Q: The scene where you and Zach go indoor skydiving was fun too. It was such a random thing.

Hamm: That is a really fun thing to do.

Q: Did you guys actually do it or did you have stunt doubles?

Hamm: Yes, it was us. It was also really painful thing to do, because you’re being buffeted by 140mph winds that are supporting you. Everything hurts after you do that, because you’re pushed into a little, kind of this thing. We had a camera guy in there with us. We shot it towards the very end of the shoot.

Q: Did you practice beforehand?

Hamm: Yes, at Universal CityWalk at 9 a.m.

Q: Did you have any favorite sequences to shoot, aside from the indoor skydiving?

Hamm: Yeah. I think all the car chase stuff was really fun. Some of the fight stuff was really fun. The car chases are challenging because there’s a million moving parts, literally, and it can be really dangerous. You’re making a movie, and you don’t really want anything bad to happen obviously, and you don’t want to put anybody in any danger, at all. I’m very, very cognizant of, “Guys, it’s only a movie. If anything gets scary, let’s stop and we’ll start up again and we’ll make it safe.” There’s always that sense of being very aware of safety. At the same time you’re supposed to be acting and fearless and all that other stuff, too. So it’s a real challenge. It’s fun, a fun challenge, but a challenge nonetheless.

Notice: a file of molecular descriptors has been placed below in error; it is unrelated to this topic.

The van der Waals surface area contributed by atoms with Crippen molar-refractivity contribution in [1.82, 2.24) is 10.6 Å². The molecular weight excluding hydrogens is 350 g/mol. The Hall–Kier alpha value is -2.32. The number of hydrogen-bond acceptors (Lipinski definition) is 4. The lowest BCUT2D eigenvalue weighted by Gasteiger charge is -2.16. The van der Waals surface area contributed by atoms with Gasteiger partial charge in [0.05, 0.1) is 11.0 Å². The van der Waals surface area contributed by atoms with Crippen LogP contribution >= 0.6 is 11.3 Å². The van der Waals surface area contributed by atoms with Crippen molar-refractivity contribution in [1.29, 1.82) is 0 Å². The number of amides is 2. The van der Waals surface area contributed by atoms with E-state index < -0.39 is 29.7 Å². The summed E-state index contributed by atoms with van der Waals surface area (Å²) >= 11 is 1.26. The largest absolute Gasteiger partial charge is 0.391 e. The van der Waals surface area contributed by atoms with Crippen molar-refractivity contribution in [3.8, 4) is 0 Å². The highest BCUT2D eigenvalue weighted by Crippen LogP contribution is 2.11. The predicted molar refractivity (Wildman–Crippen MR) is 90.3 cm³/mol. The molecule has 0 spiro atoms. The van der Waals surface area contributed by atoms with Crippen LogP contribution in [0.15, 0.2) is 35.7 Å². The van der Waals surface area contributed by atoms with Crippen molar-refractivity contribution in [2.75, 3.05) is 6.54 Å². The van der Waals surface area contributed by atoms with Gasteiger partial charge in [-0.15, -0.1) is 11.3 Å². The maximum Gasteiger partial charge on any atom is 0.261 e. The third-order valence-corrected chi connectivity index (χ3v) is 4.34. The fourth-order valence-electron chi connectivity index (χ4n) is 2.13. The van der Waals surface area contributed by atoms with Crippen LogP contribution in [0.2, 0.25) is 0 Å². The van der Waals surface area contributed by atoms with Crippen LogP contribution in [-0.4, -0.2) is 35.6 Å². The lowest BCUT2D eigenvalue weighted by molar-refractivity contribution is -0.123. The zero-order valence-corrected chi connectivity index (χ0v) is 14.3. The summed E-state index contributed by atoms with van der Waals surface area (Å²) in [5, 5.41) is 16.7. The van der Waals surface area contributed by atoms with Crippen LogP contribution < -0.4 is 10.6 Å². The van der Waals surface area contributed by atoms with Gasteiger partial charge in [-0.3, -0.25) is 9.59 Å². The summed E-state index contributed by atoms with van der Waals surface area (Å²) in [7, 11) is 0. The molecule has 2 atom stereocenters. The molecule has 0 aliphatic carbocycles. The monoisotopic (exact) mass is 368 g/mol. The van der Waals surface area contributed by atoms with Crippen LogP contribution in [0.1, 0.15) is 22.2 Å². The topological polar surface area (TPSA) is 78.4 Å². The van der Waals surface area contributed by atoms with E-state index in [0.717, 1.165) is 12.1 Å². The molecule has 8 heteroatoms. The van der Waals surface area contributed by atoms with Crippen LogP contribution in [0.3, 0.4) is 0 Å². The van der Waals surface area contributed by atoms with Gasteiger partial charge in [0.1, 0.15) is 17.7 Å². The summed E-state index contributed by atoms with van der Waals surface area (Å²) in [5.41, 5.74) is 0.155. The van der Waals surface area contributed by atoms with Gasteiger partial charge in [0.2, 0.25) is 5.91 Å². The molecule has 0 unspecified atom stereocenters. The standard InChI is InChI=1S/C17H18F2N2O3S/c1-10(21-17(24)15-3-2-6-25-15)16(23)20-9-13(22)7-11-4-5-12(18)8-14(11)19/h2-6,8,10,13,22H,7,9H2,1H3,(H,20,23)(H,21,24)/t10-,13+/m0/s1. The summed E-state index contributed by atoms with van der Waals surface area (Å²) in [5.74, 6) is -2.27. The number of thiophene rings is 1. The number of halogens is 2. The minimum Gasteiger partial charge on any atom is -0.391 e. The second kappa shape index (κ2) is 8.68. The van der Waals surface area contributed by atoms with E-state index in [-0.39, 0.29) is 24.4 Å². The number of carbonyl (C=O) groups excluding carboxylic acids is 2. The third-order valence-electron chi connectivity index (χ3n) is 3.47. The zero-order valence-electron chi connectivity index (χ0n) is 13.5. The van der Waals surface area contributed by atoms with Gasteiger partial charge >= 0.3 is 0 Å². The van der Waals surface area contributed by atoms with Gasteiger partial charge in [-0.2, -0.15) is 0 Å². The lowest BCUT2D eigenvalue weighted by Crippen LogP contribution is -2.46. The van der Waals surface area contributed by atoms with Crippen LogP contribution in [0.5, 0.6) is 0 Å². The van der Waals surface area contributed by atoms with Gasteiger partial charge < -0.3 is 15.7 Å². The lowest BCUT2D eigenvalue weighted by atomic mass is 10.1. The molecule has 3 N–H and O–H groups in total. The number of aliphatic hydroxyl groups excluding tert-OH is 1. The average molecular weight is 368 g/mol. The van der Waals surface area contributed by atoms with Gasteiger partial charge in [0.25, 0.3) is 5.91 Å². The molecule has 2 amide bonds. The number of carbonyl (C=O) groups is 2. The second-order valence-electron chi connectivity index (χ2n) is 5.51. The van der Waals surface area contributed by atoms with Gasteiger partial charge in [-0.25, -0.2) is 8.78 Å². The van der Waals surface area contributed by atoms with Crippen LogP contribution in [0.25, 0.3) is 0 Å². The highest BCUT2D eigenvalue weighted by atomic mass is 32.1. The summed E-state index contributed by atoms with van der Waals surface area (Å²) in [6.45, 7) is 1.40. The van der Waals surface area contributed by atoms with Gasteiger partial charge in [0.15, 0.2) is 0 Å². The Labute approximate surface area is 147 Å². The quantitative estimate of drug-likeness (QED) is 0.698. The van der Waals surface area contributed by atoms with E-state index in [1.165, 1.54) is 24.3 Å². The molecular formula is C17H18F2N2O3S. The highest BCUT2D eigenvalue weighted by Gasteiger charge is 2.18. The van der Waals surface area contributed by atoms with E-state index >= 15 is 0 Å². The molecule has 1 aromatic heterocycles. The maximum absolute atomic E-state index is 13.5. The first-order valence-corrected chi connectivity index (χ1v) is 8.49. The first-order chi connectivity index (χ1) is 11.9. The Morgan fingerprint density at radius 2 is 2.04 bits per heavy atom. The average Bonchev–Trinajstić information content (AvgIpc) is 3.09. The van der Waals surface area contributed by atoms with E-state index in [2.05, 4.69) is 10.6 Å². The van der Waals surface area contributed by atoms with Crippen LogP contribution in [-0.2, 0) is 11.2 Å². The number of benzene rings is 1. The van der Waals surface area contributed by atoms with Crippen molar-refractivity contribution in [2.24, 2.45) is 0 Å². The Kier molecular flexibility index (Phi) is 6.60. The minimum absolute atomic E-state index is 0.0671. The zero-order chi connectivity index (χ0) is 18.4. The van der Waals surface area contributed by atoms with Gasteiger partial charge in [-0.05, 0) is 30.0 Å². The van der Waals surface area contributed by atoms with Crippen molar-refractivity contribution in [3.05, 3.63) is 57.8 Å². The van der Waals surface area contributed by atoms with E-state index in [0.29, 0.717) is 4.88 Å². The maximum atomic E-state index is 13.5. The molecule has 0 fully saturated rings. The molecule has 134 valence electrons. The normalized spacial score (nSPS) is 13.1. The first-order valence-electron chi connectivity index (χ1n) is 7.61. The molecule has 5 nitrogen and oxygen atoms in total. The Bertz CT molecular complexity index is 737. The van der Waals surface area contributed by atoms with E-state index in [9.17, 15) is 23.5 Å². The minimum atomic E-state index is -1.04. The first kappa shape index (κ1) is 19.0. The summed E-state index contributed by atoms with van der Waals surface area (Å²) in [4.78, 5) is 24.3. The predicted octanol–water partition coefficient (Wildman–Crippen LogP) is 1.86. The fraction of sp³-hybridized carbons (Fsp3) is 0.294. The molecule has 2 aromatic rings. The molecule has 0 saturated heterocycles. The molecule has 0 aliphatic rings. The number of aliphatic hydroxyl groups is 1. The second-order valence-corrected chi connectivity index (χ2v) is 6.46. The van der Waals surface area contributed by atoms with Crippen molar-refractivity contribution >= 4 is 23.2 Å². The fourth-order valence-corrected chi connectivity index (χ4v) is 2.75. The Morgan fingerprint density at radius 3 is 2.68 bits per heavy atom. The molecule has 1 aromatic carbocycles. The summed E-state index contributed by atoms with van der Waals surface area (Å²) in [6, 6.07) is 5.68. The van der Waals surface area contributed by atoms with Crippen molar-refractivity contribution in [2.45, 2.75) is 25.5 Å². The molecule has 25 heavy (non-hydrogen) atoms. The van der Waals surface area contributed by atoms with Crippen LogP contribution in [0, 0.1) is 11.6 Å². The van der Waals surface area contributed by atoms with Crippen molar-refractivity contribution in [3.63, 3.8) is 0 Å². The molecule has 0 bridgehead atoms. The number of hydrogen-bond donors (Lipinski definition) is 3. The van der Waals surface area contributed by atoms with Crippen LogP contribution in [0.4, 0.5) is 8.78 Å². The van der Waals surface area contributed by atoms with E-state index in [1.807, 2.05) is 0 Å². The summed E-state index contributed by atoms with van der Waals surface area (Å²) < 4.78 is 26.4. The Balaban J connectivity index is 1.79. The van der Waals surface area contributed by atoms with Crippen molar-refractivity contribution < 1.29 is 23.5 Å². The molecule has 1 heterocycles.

Q: What was it like working with Gal Gadot, who plays your wife in this?

Hamm: That was very impressive. Gal, in a similar way, had so much on her plate, and then the prospect of what her next year was going to be and managing that. I was so wildly impressed by her ability to manage all of that, as somebody relatively new to the spotlight. I’d never met her before doing this and I got along with her great, as we all did. A big part of why this movie succeeds is that the central foursome all get along with one another, in the most basic way. If that chemistry isn’t there then I don’t think any of those scenes really work as well as they should. But it is, and they do and it’s good because there are a lot of them. Especially when we were shooting, we spent a lot of time together, all four of us. It was just really nice. It was a good group.

Q: Do you and your co-stars in this still hang out?

Hamm: We had dinner the other night, a big group of us. But some of us live in L.A, some live in New York and some are in Tel Aviv. We all have our own things going on. It’s nice to catch up, and especially nice when there’s little kids involved, because you can see like, “Oh my gosh. Look at that little peanut just turned into a full-grown person.”

Q: Would you be brave enough to try the snake wine?

Hamm: I would, fully. Walter and Laurie (MacDonald) Parkes, our producers on the film, actually went to a restaurant that served snake wine. I think it might have been in Indonesia, but yeah, I would do it. I don’t think it’s legal here, necessarily. But I would totally try it. I’ll eat anything.